Russian settlements in North America grew over time, reaching territories outside of Alaska. They embraced the territory of the modern States of Washington, Oregon, and California. The Russian could reach Hawaii. They traded with the local rulers since the late 18th century, and after the founding of the Kingdom of Hawaii began to support different parties on the island. As a result, they managed to build in the area three Fort. In 1815, the Supreme leader of Kaumualii appealed to Tsar Alexander I with a request for the establishment of Russian protectorate over the Hawaiian Islands and the support in the fight against the legitimate king Kamehameha I. Alexander I declined the offer, and Hawaii remained independent.

In 1812, the Russians had established in the vicinity of the Spanish colonies of its most southern settlement — Fort Ross. This has caused great concern of the Viceroyalty of New Spain, who decided to create a few new settlements in the North. The history of Russian-Spanish relations at the time became known to a wide public thanks to the rock-Opera “Juno and Avos”, won the USSR’s popularity in the 1980-ies. Abroad promoted as “Russian Pocahontas”. The Opera tells the story of concepción argüello, the 15-year-old daughter of the colonial Governor of Alta California josé Dario argüello and Nikolai Rezanov, a Russian nobleman, Ambassador to Japan and one of the owners of CANCER. They fell for each other at the Russian-Spanish border in California. To marry a Catholic, Rezanov needed permission from the king. He decided to go home via Alaska, but the road was ill and in 1807, died before reaching the capital of the Empire. Concepcion, on hearing this, took a vow of silence and retired to a monastery, where he later died. Although the story is based on historical events, taken from the Opera course was more predictable melodramatic.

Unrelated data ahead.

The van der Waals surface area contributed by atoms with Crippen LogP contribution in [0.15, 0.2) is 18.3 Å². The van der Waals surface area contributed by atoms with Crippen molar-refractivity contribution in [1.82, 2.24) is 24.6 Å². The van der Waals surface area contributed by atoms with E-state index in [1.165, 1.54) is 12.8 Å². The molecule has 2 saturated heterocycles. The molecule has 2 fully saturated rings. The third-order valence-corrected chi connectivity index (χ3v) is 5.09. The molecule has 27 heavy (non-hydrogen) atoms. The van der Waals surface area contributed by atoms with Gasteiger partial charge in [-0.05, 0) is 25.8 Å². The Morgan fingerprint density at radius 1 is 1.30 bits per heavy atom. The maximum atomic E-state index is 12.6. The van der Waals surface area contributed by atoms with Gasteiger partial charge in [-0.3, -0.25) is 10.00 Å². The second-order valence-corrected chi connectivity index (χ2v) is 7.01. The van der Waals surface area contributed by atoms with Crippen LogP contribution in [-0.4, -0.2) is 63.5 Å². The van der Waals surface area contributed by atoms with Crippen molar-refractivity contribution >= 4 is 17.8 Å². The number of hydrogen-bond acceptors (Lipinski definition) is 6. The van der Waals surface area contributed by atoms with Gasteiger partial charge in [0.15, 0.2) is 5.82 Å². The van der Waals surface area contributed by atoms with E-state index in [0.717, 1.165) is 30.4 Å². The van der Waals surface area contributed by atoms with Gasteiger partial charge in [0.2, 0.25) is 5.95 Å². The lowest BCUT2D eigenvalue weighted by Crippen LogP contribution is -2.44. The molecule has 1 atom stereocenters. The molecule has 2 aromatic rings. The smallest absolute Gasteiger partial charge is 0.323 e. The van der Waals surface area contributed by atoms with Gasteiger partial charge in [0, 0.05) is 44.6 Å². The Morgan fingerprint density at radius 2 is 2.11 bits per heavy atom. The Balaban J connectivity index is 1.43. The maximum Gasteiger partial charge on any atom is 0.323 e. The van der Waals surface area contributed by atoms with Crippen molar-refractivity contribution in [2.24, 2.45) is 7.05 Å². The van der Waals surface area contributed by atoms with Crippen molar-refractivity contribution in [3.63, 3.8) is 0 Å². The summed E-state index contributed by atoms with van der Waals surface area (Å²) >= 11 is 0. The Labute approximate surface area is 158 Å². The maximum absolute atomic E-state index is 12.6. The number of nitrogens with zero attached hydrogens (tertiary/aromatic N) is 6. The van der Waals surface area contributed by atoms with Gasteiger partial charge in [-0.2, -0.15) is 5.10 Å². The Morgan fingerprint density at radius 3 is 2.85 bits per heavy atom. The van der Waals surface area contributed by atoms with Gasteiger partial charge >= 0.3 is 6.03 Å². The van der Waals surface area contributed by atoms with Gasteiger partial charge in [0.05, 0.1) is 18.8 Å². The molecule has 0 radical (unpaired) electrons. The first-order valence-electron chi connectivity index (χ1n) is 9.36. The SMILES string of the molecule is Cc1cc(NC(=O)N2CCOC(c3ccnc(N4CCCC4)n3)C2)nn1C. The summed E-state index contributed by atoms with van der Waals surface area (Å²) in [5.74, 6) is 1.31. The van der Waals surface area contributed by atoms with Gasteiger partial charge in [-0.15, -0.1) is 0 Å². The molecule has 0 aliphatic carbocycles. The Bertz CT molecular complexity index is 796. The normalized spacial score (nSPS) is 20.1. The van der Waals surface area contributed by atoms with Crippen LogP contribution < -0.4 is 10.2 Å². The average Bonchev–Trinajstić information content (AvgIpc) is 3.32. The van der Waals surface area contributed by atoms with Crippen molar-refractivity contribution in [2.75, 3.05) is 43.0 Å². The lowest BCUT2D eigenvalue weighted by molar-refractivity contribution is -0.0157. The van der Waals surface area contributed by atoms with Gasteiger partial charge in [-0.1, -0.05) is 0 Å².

Big deal

Fort Ross was eventually sold to the United States in 1841, so as to support the colony became difficult. The costs of transfer of goods and people in the heart of the Empire — the European part of Russia — and it was higher than the income from the sale of colonial goods, the most valuable of which was fur. Obviously, then, no one expected that someday Alaska will find huge reserves of gold and oil. The rest of the colony was thus sold to the Americans in 1867 for $ 7.2 million.

At that time Russia embraced the news with enthusiasm, and in the US with mixed feelings. Russia expanded their Empire by new conquests in the Caucasus and Central Asia. In addition, due to the weakening of Turkey, Russia’s role in South-Eastern Europe have also been significant (in spite of the defeat in the Crimean war). The Russians also feared that Alaska taken from them by the British, and to prevent this they could not. Tsar Alexander II needed the money for the enjoyment of all his foreign campaigns, so selling costly and dysfunctional land seemed like a good move. Especially considering that it was sold to the Americans — friends and allies against the British Empire.

Meanwhile, the House of representatives of the United States Congress voted against the purchase, which caused a delay in payment. Some members angry at the decision of President Andrew Johnson to purchase the territory. 7.2 million dollars (about 123 million today) seemed a huge amount of money spent on useless empty space — “garden for the polar bears,” as it was then called. But there were those who touted the deal as another step towards the development of America.